Most people would think that he's nuts. I've always been fascinated by war zones and it was great getting to ask some of the myriads of questions I've had for years about non-government affiliated civilians getting into areas of conflict. Basically, he has the world's best job. He gets to traipse around combat zones, make documentaries and go to all of the places I've always wanted to go to. I mean, this is a man who described the Fergana Valley as 'really peaceful' and who's been in the midst of a battle in Afghanistan as well as embedded with troops in Iraq. Some people have all the luck.

At least it gives me hope that someday I too can cross into some of the conflict-ridden regions of the world. Just don't tell my mom.

Tuesday, April 12, 2005

The last flu victim

It's at the tail end of the flu season. Everyone who was going to get it has gotten it. Or so I thought.

Throat started tickling badly on Thursday. By Friday I was getting sick. Today's Tuesday and I have been completely unable to move, do anything, or really respond to the world in any proper way since Friday.

Two days off work, and I'm still not feeling much better. I'm just focusing on my presentation for the conference on Thursday and not worrying about anything else.

I've missed one of the most stunning weekends I've seen in a long time, I've sat around in pajamas like a fool, I've popped sudafed and ibuprofen like I was eating sweet tarts, and I've consumed more orange juice than is probably healthy, and I still don't feel better. I haven't been this sick since high school.

I did, however, just run across a perfect description of how I feel - from Neal Stephenson's Cryptonomicon, which is currently distracting me from my misery:

"He feels kind of the way he does, sometimes, the day before he comes down with a total-body cold-and-flu scenario, one of those crushing viral Tet Offensives that, every few years, swats you out of the land of the fully living for a week or two."

That's it. That's me in a nutshell.

In the meantime, I'm going to go back to working on my paper presentation. Hopefully I can do this without sounding like a dismembered corpse. I've got until Thursday to get myself into better shape. *snork**snork**snork*

Thursday, April 07, 2005

An unexpected evening

It was your standard Tuesday night. I'd come home from work, picked up my laundry, and was sitting around messing around online. Having not eaten all day, I decided to mosey on down to the little Latin restaurant I'd discovered down the street from me, since it looked pretty good and authentic and I love Latin food.

So I moseyed, for what was supposed to be a quick dinner by myself followed by a rapid return home. This was, however not to be...instead, I was going to get another one of those memorable nights that have become a hallmark of my existence.

I found myself strangely outnumbered in the restaurant. The clientele appeared to be mainly made up of working class guys, and everyone spoke Spanish. I ordered my dinner and a Presidente (a Dominican beer - which clued me in to the fact that this was a Dominican hangout). I finished the first beer was about to order myself another one, when one of the guys in the restaurant asked me if it would be ok for him to buy me a beer. I thought for a second then agreed. The beer appeared, my food appeared, and all was well. And then another beer came.

At this point I decided to be friendly, and approached the group of guys. We started chatting. Now, it was fairly clear that most of them had a rudimentary knowledge of English, at best. So when I asked one of them how long he had been in the States, I expected to hear a year or two. Not seventeen years. And this was the moment when I realized that I had stumbled into the quintessential example of an immigrant community.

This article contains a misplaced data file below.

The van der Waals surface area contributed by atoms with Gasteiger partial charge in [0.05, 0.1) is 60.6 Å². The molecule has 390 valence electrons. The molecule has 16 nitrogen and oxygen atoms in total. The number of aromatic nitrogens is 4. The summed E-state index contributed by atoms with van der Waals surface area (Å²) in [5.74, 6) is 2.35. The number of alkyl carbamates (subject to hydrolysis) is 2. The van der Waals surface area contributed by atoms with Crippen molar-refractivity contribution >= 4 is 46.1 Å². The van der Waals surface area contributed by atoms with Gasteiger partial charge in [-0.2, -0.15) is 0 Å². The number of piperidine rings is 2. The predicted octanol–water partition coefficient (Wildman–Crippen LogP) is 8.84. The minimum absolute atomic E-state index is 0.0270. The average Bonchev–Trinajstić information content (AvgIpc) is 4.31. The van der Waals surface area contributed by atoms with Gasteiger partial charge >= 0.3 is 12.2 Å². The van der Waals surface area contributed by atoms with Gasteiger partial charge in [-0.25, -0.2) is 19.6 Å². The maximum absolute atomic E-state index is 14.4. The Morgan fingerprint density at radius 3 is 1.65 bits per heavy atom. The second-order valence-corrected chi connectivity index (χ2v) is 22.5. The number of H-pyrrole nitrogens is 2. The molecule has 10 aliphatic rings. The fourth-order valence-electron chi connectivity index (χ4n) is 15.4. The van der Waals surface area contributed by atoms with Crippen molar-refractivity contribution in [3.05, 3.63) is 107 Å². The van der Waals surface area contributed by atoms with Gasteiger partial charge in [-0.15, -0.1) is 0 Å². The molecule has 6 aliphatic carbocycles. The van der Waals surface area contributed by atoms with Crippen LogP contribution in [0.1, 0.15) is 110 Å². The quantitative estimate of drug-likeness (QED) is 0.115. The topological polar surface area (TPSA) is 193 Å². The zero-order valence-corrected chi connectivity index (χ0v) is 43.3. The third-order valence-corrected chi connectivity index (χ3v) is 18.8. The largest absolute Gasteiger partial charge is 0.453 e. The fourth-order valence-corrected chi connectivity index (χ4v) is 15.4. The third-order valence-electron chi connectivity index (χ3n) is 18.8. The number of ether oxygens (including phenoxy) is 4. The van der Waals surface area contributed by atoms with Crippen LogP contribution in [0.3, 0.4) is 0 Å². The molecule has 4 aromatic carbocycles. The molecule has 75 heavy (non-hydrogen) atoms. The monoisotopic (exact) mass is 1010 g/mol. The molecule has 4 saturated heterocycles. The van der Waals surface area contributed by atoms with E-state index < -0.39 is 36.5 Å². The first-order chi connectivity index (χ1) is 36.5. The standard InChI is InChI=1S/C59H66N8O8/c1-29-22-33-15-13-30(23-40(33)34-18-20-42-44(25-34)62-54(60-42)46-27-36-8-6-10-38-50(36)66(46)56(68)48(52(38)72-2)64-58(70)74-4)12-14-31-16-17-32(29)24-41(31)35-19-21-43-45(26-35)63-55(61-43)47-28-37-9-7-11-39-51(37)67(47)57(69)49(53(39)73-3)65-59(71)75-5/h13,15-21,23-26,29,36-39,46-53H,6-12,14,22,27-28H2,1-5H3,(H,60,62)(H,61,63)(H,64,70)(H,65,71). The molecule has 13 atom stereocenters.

To cut a long story short, we were there until closing time, chatting, drinking beer and in a way, learning about each other's cultures. It's amazing how little someone can learn about the US when they spend their entire time in New York City, as part of a Latino community that not only sticks together linguistically, but even divides itself on national lines. It's amazing how little a little gringo from the midwest can understand about the life of immigrants in America.

America is a country of boundless opportunities. It is also a country that is so frequently misperceived abroad, particularly in developing countries, that a certain body of folk-legends has arisen around its mythos. As I learned on Tuesday night, they'd like to go home to their beautiful countries, because New York is expensive and their lives are tough, but they can't go home. They can't go home, because no matter how tough life is here, they make enough to send some home, where a little goes a much longer way, and where as a result, people think that America is the land of endless wealth and bounty.

To quote one of my favorite children's movies: There are no cats in America and the streets are paved with cheese...

Tuesday, April 05, 2005

Laundry day

I have a multitude of stories to tell from the past few weeks, and not enough time.

So I'll just stick to today's story.

I hadn't done laundry in slightly over three weeks. Shame on me. I was scraping the bottom of the underwear barrel - resorting to digging up thongs with shameless tongue-in-cheek Republican slogans ("Abstinence saves the tart from plunder," brought to you by the GOP).

Therefore, this morning, I finally loaded up my two big sacks of laundry and began hauling them towards the laundromat a few blocks away. Needless to say they were heavier than usual (25 lbs of laundry, it turned out), and my arms started giving way, my hands cramping up, and my grip slipping.

I was approaching the laundromat slowly and unsurely, not entirely certain that I would make it, putting the bags down on my feet every few steps, when an elderly, tiny African-American lady came alongside me, asked if I was going to the laundromat on the corner, and took one of my bags of laundry from me.

I protested, having been raised to believe that I should be the one carrying little old ladies' bags, not vice-versa, but she insisted. I thanked her profusely, from the bottom of my heart, and at the door of the laundromat took my laundry bag back. She turned around and went back the way she came.

It's moments like these that make me remember why I love Harlem so much. Here was this tiny old lady, who extended a hand and went out of her way to help a young, strapping lassie carry her laundry. For no other reason than to be kind. Somehow I don't think that would happen in midtown, or most fancy areas of New York. I might be wrong. Maybe some day I'll take heavy bags of laundry around the city for a day, just to see if people offer to help me.

The sad part is, I think she was in better shape then me, and she couldn't have been a day under 75...